After years of review, it’s time to move forward on Keystone XL
The Hill - Our daily lives are entirely dependent on access to reliable, affordable energy. The Keystone XL pipeline is a piece in the overall energy puzzle, but for too many years, unscientific delays have prevented its construction. Now, President Trump has given a long-awaited green light from the executive branch.
In Nebraska, more than 20,000 miles of pipelines carry liquid and natural gas across our state. Since 2010, the original Keystone pipeline has run through Nebraska and five other states on a route from Alberta, Canada, to Illinois. As the same company works to build the Keystone XL extension, the issue has become severely politicized.
Despite misinformation, important efforts have been made to bring people together around this project. Keystone XL’s proposed route was altered a few years ago in response to Nebraskans’ concerns. This week, we learned 200 more miles of U.S.-made steel will be used in its construction.
Keystone XL continues to receive bipartisan backing — and the support of a majority of Nebraskans, including landowners on the route — due to the need for long-term energy solutions to meet growing demand.
We live in an uncertain world, and most Americans across the political spectrum agree with the need to reduce our dependence on oil from the Middle East. Keystone XL provides a great opportunity to work with Canada, our top trading partner and neighbor, to utilize more of our countries’ oil reserves. In fact, the extension is expected to transport up to 830,000 more barrels of North American oil each day.
It is a boost to America’s economy for this oil to be refined in our country rather than being shipped to China or elsewhere around the world.
Achieving American energy independence requires us to diversify our fuel sources.
Petroleum remains a significant part of our energy portfolio. At the same time, I am also a long-time supporter of renewable fuels and have introduced a bill to allow the sale of E15 year-round. It is in our best interest to utilize the many innovations and technologies available to us, from Keystone XL to blender pumps to economically-competitive wind and solar, to help bring down energy prices for American families while enhancing our national security.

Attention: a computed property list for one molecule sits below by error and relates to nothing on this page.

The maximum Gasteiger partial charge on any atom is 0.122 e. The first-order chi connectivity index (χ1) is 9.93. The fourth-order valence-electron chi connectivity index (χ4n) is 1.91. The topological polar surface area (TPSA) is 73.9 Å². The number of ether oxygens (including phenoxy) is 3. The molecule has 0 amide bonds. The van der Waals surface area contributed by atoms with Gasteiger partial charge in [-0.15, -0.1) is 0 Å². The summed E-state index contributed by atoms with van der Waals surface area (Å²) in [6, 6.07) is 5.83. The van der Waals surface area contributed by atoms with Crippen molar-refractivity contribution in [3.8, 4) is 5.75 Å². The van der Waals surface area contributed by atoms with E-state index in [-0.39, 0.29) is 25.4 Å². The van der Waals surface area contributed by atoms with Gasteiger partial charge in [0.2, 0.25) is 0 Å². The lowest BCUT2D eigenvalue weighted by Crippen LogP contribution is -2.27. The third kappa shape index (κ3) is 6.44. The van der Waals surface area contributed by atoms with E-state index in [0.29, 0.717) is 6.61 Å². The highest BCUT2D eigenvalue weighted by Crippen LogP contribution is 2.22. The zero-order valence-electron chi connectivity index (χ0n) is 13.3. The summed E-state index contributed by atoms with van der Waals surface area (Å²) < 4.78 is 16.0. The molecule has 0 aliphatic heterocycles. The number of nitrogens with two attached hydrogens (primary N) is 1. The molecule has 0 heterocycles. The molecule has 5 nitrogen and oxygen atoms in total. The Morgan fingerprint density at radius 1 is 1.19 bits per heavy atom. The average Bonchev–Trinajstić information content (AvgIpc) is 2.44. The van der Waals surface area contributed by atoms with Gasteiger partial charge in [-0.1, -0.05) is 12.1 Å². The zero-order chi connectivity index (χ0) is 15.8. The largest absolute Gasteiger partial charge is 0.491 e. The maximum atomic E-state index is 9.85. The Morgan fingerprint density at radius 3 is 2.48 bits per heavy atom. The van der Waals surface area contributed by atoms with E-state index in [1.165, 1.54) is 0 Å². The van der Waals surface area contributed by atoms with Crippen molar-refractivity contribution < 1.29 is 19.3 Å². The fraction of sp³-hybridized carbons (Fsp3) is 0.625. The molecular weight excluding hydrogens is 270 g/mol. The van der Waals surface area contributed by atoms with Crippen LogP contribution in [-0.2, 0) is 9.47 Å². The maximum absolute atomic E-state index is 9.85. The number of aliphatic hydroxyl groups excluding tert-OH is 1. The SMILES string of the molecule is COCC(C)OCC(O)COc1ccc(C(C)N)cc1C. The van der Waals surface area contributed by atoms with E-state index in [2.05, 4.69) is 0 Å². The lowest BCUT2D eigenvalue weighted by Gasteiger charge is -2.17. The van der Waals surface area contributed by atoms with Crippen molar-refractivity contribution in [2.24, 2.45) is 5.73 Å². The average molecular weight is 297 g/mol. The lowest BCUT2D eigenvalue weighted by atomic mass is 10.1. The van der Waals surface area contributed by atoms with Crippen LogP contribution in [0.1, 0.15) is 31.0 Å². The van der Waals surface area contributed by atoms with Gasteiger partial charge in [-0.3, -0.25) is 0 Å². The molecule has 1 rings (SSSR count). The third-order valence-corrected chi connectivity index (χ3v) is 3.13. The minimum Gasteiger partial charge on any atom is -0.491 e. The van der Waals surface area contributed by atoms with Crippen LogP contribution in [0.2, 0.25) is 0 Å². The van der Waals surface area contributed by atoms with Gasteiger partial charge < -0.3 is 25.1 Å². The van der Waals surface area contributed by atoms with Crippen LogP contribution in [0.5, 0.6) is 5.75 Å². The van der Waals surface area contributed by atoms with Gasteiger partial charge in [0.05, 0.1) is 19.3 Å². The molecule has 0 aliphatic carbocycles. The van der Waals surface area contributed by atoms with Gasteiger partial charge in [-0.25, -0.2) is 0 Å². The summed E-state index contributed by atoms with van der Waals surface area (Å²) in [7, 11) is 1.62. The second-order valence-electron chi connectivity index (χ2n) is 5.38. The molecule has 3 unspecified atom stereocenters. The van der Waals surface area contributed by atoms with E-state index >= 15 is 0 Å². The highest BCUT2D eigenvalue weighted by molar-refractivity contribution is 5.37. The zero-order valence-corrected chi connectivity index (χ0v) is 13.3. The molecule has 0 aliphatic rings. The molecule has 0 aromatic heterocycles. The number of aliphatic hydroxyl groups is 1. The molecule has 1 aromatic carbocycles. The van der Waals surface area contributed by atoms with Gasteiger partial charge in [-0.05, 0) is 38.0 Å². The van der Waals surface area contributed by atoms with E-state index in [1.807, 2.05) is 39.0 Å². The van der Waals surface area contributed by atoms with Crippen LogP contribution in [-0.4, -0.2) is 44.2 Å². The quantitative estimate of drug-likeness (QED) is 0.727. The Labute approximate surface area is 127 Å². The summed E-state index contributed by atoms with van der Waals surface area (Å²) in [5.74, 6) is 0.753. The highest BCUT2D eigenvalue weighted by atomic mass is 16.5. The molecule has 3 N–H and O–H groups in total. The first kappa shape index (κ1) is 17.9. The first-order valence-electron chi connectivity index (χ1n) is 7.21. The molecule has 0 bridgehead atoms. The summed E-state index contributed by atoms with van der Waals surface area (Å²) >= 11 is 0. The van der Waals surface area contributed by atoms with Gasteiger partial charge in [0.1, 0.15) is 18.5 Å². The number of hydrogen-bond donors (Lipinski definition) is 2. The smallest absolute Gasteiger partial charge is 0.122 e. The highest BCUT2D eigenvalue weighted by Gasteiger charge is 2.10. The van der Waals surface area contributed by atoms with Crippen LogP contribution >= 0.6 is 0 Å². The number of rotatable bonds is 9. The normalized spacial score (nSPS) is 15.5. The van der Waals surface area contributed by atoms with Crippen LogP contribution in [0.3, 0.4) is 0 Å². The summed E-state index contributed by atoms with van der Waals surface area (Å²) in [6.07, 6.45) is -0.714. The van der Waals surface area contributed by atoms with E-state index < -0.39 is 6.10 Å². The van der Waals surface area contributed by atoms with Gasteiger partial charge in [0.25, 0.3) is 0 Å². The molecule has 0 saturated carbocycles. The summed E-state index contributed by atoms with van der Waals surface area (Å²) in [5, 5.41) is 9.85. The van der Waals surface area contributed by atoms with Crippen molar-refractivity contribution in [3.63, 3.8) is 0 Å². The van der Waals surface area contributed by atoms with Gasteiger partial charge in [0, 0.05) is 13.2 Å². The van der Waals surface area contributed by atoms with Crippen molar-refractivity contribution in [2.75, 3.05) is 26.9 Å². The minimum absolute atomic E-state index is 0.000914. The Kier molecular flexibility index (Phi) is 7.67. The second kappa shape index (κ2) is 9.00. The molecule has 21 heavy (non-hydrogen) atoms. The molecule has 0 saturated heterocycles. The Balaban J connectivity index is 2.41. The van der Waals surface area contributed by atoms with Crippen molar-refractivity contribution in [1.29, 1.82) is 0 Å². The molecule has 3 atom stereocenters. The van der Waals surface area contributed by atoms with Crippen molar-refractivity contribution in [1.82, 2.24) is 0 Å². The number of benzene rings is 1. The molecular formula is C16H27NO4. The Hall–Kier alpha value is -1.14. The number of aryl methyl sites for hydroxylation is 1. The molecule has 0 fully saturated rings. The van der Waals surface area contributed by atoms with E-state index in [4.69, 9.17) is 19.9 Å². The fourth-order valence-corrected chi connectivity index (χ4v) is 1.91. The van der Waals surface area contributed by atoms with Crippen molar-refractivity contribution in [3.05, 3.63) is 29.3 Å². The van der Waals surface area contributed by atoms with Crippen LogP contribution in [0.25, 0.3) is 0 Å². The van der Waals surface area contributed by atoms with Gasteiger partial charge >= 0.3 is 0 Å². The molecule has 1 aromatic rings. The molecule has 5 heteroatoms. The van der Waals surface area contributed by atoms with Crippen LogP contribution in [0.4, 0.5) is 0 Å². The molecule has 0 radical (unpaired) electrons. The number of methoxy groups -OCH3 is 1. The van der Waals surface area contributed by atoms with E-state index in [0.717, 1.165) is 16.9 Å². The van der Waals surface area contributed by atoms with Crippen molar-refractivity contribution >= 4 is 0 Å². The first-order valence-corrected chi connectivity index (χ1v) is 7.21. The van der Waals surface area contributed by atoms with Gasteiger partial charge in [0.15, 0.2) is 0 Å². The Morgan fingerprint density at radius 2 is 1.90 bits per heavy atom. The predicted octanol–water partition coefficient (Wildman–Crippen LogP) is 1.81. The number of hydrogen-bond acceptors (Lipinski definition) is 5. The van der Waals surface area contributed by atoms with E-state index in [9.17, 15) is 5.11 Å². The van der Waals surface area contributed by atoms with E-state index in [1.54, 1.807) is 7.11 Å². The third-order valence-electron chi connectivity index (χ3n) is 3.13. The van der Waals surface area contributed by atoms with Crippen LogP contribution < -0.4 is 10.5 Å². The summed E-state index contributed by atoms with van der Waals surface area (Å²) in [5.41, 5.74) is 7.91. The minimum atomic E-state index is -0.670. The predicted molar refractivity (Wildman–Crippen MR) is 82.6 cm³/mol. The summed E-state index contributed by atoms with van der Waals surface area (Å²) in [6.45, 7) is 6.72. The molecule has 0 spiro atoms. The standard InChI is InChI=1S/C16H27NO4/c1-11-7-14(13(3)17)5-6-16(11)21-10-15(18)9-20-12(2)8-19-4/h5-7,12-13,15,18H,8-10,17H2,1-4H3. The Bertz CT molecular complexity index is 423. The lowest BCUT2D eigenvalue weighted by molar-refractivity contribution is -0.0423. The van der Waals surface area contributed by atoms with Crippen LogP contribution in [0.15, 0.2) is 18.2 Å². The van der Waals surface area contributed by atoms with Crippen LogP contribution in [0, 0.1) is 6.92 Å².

With today’s technology, I firmly believe we can simultaneously transport oil and protect our environment. President Obama spent years delaying Keystone XL for political reasons, despite studies by his own State Department finding it to be safe.
Retired research hydrogeologist James Goeke from the University of Nebraska-Lincoln wrote a piece for The New York Times in 2011 in which he concluded Keystone XL poses “minimal risk” to the Ogallala aquifer and urged its approval.
We can either continue to reject sound science and single out this pipeline from the more than 2.4 million miles of pipe already transporting energy in the United States, or we can finally put a stop to the unnecessary delays and make this important investment in our energy future.
Many Americans, including President Trump, have talked extensively about investing in our country’s infrastructure. There are also concerns about how to pay for it. According to the American Society of Civil Engineers, an additional $2 trillion in investment will be needed by 2025 to get our infrastructure to “a state of good repair.” Infrastructure is a key responsibility of government, but the public sector cannot and should not fill this funding gap alone.
Keystone XL is a positive example of the private infrastructure investment we should be cultivating. Delaying these projects only drives up costs and dissuades other private-sector investors. When it comes to the long-term maintenance of our nation’s infrastructure, it is better to move oil safely through dedicated pipelines than to increase surface transport demand on roads and rails, which have higher spill rates.
Years of debate and study have led to one conclusion — Keystone XL is a safe and beneficial infrastructure investment. With the Trump administration issuing a presidential permit for the project, our country is now a step closer to a stronger energy future.
Smith represents Nebraska’s 3rd District and is a member of the Ways and Means Committee.
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